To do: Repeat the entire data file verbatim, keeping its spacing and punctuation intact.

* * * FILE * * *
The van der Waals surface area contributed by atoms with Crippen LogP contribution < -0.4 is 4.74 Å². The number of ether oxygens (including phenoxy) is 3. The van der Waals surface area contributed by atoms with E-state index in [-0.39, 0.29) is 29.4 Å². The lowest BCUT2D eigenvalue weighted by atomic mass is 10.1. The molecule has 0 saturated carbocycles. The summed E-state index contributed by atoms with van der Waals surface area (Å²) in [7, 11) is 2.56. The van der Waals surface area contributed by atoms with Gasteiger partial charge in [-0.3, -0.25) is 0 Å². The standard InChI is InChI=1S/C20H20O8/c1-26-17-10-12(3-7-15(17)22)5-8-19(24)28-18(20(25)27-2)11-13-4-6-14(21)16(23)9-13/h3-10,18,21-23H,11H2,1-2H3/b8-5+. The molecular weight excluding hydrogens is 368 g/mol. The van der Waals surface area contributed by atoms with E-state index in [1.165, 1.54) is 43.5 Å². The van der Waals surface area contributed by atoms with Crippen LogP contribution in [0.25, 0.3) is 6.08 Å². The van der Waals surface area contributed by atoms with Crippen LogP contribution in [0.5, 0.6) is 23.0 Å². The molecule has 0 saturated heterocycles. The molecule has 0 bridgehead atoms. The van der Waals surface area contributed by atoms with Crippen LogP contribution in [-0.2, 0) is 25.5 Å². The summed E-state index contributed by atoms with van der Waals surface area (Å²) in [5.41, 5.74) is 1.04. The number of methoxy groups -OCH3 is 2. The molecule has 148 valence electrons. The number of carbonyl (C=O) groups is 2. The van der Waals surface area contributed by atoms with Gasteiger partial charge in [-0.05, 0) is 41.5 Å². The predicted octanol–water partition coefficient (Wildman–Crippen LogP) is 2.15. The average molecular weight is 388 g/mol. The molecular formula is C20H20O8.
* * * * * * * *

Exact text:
The van der Waals surface area contributed by atoms with Crippen LogP contribution < -0.4 is 4.74 Å². The number of ether oxygens (including phenoxy) is 3. The van der Waals surface area contributed by atoms with E-state index in [-0.39, 0.29) is 29.4 Å². The lowest BCUT2D eigenvalue weighted by atomic mass is 10.1. The molecule has 0 saturated carbocycles. The summed E-state index contributed by atoms with van der Waals surface area (Å²) in [7, 11) is 2.56. The van der Waals surface area contributed by atoms with Gasteiger partial charge in [-0.3, -0.25) is 0 Å². The standard InChI is InChI=1S/C20H20O8/c1-26-17-10-12(3-7-15(17)22)5-8-19(24)28-18(20(25)27-2)11-13-4-6-14(21)16(23)9-13/h3-10,18,21-23H,11H2,1-2H3/b8-5+. The molecular weight excluding hydrogens is 368 g/mol. The van der Waals surface area contributed by atoms with E-state index in [1.165, 1.54) is 43.5 Å². The van der Waals surface area contributed by atoms with Crippen LogP contribution in [0.25, 0.3) is 6.08 Å². The van der Waals surface area contributed by atoms with Crippen LogP contribution in [0.5, 0.6) is 23.0 Å². The molecule has 0 saturated heterocycles. The molecule has 0 bridgehead atoms. The van der Waals surface area contributed by atoms with Crippen LogP contribution in [-0.2, 0) is 25.5 Å². The summed E-state index contributed by atoms with van der Waals surface area (Å²) in [5.41, 5.74) is 1.04. The number of methoxy groups -OCH3 is 2. The molecule has 148 valence electrons. The number of carbonyl (C=O) groups is 2. The van der Waals surface area contributed by atoms with Gasteiger partial charge in [-0.05, 0) is 41.5 Å². The predicted octanol–water partition coefficient (Wildman–Crippen LogP) is 2.15. The average molecular weight is 388 g/mol. The molecular formula is C20H20O8.